Hongkongers have been hearing a lot about the Guangdong-Hong Kong-Macau Greater Bay Area plan, yet have only a vague idea about the whole thing. Given that details have been sparse, most people are for now focusing just on potential property market investment opportunities.
CBRE last week released a research report on the Great Bay Area, in which it suggested that home prices in Shenzhen are likely to catch up with those in Hong Kong due to continued population inflow.
The central government has yet to release the long-awaited master plan for the Great Bay Area. It’s widely known that the area would cover Hong Kong, Macau, and nine cities in Guangdong province. However, there are little details available on the positioning of the 11 cities, and on aspects such as further opening-up of the economies, industrial development roadmap, etc.
CBRE report has divided the 11 cities into three groups. Hong Kong, Macau, Shenzhen and Guangzhou will continue to lead the region’s development. Dongguan and Foshan are in the second-tier and will benefit from spillover effect.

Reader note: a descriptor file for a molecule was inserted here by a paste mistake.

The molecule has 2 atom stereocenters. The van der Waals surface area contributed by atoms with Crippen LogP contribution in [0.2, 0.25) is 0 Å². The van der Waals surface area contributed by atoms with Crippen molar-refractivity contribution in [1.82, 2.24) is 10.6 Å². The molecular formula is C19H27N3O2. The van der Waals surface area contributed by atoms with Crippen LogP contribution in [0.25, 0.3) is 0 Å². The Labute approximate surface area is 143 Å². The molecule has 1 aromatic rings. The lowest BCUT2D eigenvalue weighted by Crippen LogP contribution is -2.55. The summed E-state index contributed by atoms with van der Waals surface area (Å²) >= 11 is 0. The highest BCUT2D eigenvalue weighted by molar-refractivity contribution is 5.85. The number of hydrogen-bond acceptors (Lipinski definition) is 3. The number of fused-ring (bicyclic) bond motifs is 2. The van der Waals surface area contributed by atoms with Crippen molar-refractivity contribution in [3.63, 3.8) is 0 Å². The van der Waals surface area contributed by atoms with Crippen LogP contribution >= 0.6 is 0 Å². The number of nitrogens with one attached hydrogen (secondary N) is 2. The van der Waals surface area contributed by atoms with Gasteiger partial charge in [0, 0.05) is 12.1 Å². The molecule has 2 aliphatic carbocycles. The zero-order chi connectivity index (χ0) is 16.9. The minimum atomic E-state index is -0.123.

Zhuhai, Zhongshan, Jiangmen, Shaoqing and other cities in the western part of Guangdong province are expected to gain from regional infrastructure projects, such as the Hong Kong-Zhuhai-Macau Bridge and Shenzhen-Zhongshan Bridge, as some industries may move to the western part of the Pearl River.
The report noted that Shenzhen might attract more population since the Greater Bay Area plan will facilitate the flow of capital, talents and information. Therefore, housing prices in the city may catch up with those in Hong Kong.
Like other top Chinese cities like Beijing and Shanghai, national average income or the average income of Shenzhen people may not be the key factor determining the property price trends.
The purchasing power of the richest 5 percent of people in the country may instead be a more relevant factor, because these top cities are preferred by Chinese and thus keep drawing talent and capital from other parts of China.
As such, Shenzhen property prices may one day catch up with those of Hong Kong.
But that does not mean Hong Kong property prices would stand still. Certainly, Hong Kong will continue to be a financial hub, given its advantages in free capital flow, simple taxation regime, sound legal framework, etc. The city will continue to attract mainland talents and the rich.
Given this, we can say overall that housing prices in both Shenzhen and Hong Kong will trend higher over the long run.
This article appeared in the Hong Kong Economic Journal on Aug 31
Translation by Julie Zhu
[Chinese version 中文版]
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